I’ve become good friends with a girl (6yrs younger than me, she’s mid 20s I’m early 30s) who I play hockey with on a co-ed team. I’ve know her for 2 years and in that time we’ve enjoyed each other’s company as good friends both on and off the ice. She has a great group of girlfriends (and a lot of guy friends too through playing other sports), and I’m privileged to be considered on of her closer good guy friends.
Over the years we’ve enjoyed each other’s company, hug a lot, caring text messages back and forth, etc. She’s dated a few guys in that time span and they have basically all treated her badly by playing with her emotions, not reciprocating love towards her, telling her that their relationship with her is purely physical. She’s been saddened by this indeed.
She also has confidence issues that stem from body image problems of herself, and not a pretty family past of a absent father and not having know her mother for a long time. She tells me that all of these family issues have affect her emotionally and how she perceives guys.
I’ve been there for her over the years. I’ve told her that she can do better and that she is totally a great girl to date and that I would date her. She acknowledges that but sees me as a good friend. I don’t want to rock the boat on our friendship but I’m wondering if I can do anything more for her to see me as a guy that she can date?
–Confident Man (♂ Victoria)
It sounds like there are a couple of things complicating your situation, the first has more to do with you, and the second has more to do with her. Let’s start with what’s going on for you. My impression of you from your letter is that you typically put women first in your life, for example, if the gal you are interested in asked for you attention, you would probably drop whatever you were doing to give it to her. At some level, you believe that to make a woman happy and subsequently get her love, you need to give her what she wants. This behavior is called ‘Nice Guy’ behavior, and nice guys almost always end up in the ‘friendzone’. The reason for this is very primal: women can’t trust men who can’t trust themselves. For you to be romantically attractive, you need to have your own life, your own purpose and vision that you make a priority, and won’t sacrifice for what she wants.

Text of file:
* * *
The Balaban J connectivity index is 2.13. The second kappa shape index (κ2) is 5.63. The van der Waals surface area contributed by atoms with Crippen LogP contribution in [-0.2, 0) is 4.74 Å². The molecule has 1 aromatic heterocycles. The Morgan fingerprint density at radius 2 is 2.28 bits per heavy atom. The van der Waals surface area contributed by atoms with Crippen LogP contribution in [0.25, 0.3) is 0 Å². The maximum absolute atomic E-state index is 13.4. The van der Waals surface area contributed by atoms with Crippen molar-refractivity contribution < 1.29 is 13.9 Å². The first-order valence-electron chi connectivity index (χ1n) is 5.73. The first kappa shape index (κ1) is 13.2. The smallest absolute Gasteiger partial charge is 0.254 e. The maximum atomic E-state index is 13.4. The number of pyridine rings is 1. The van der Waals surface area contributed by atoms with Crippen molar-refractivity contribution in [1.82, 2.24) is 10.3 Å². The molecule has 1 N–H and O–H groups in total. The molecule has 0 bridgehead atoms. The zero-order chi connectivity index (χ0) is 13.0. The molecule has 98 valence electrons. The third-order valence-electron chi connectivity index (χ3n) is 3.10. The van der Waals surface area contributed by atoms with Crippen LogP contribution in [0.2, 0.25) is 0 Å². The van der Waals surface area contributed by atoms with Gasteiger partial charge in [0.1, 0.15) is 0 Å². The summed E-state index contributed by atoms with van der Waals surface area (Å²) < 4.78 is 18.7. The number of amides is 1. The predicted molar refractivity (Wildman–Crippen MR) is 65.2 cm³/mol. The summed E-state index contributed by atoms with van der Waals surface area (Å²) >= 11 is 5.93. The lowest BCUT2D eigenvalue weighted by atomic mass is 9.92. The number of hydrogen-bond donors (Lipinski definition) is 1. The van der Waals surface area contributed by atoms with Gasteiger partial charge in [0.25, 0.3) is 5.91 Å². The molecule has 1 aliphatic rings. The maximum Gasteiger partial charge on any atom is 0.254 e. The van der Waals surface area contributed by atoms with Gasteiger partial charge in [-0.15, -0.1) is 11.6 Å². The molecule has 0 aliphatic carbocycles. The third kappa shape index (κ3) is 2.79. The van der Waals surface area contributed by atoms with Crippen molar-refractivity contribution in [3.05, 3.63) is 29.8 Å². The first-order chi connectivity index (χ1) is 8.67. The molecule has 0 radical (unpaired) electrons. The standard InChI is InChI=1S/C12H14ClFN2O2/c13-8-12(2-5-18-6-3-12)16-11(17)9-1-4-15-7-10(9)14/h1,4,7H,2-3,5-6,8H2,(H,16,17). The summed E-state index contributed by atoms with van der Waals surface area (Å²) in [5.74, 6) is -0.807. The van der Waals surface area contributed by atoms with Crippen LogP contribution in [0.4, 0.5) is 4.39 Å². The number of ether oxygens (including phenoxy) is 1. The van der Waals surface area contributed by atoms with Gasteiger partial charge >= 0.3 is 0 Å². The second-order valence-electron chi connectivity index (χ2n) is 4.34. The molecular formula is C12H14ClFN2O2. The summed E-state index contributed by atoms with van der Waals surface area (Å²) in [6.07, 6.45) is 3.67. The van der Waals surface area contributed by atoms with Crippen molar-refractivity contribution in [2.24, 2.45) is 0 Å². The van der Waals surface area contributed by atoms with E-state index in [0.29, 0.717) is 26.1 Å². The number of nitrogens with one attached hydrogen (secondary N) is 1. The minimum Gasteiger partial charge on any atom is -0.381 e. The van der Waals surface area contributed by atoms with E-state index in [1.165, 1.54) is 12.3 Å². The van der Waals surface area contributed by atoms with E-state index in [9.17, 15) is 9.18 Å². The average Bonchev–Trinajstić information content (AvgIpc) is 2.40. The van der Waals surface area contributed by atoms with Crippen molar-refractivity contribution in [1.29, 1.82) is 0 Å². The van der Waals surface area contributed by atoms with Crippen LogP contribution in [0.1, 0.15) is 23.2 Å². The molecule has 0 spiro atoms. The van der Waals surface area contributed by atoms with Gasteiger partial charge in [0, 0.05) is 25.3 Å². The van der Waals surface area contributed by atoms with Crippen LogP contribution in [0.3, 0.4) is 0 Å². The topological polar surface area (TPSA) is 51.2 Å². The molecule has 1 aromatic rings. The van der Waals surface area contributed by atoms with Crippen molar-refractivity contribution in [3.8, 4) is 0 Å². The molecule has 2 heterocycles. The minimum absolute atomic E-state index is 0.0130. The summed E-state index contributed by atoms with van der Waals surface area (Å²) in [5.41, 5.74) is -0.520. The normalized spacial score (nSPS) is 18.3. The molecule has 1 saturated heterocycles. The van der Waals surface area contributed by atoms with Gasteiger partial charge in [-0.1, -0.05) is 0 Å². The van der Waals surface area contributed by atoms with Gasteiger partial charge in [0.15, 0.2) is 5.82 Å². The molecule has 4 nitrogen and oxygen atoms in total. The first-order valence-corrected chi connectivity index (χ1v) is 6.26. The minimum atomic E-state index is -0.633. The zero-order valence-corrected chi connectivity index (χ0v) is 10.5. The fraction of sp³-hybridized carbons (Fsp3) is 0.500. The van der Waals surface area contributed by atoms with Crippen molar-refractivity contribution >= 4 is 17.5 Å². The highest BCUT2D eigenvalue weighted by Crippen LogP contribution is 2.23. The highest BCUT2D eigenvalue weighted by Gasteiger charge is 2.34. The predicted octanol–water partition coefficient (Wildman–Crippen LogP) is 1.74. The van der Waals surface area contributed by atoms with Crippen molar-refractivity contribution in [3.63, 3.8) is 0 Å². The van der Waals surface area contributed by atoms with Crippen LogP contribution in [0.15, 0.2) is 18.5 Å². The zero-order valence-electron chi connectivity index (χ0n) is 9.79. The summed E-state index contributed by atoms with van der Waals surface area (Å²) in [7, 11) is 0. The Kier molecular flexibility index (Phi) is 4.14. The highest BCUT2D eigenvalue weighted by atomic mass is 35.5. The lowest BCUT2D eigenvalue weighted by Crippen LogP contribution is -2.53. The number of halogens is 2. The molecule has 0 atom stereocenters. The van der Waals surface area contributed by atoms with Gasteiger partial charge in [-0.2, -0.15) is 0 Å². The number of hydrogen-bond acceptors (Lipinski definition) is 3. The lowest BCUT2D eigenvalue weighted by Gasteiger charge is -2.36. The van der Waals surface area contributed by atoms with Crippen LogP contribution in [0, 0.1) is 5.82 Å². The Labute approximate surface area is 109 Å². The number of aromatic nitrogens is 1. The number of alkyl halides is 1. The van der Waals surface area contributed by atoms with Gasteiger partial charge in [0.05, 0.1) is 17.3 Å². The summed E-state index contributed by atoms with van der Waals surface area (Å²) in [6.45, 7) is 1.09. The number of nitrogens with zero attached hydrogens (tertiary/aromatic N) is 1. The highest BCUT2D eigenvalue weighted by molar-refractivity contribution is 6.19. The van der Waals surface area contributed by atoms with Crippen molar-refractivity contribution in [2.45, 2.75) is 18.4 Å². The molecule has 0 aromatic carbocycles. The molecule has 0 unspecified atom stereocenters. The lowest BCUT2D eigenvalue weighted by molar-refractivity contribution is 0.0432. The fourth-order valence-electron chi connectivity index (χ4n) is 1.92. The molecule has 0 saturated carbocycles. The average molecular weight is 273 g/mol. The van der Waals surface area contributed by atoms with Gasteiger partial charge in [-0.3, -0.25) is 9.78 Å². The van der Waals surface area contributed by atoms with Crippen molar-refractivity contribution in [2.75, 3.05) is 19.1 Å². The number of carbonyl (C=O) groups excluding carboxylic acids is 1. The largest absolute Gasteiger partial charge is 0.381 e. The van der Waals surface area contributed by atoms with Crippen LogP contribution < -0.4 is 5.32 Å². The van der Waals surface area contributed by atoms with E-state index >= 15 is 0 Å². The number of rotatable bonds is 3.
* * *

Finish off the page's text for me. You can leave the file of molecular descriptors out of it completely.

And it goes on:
Successfully getting out of the friendzone doesn’t mean changing who you are – your kindness, compassion, gentleness – it means shifting your perspective or beliefs around women. You don’t have to swing all the way to the other side of the spectrum and start acting like a macho asshole, rather, you need to learn how to walk the fine line between. Make sense? And, making this adjustment won’t necessarily change how this particular woman feels about you either, mainly because of what is going on for her.
Since I only have your side of the story, I can’t be sure, but it sounds to me as though the woman you are into is attracted to emotionally unavailable men. Ironically, the type of men she goes for is the exact opposite of what you are, which explains why she isn’t into you. Now, if she is attracted to emotionally unavailable guys, or guys who treat her badly, or guys who only end up wanting sex, it is highly probable that she likes these guys because they confirm a belief about herself – that she isn’t worth more. So, if your lady continues to feel this way about herself, she would never be attracted to you because you aren’t, nor will you ever be, the guy who treats her like that.
The crux of your situation is that right now, neither of you are in a healthy place – she doesn’t feel good enough about herself to raise her standards, and effectively neither do you. My recommendation is that you put a little bit of distance between the two of you, put the romantic thoughts of her aside and do your work; not for her, but for you.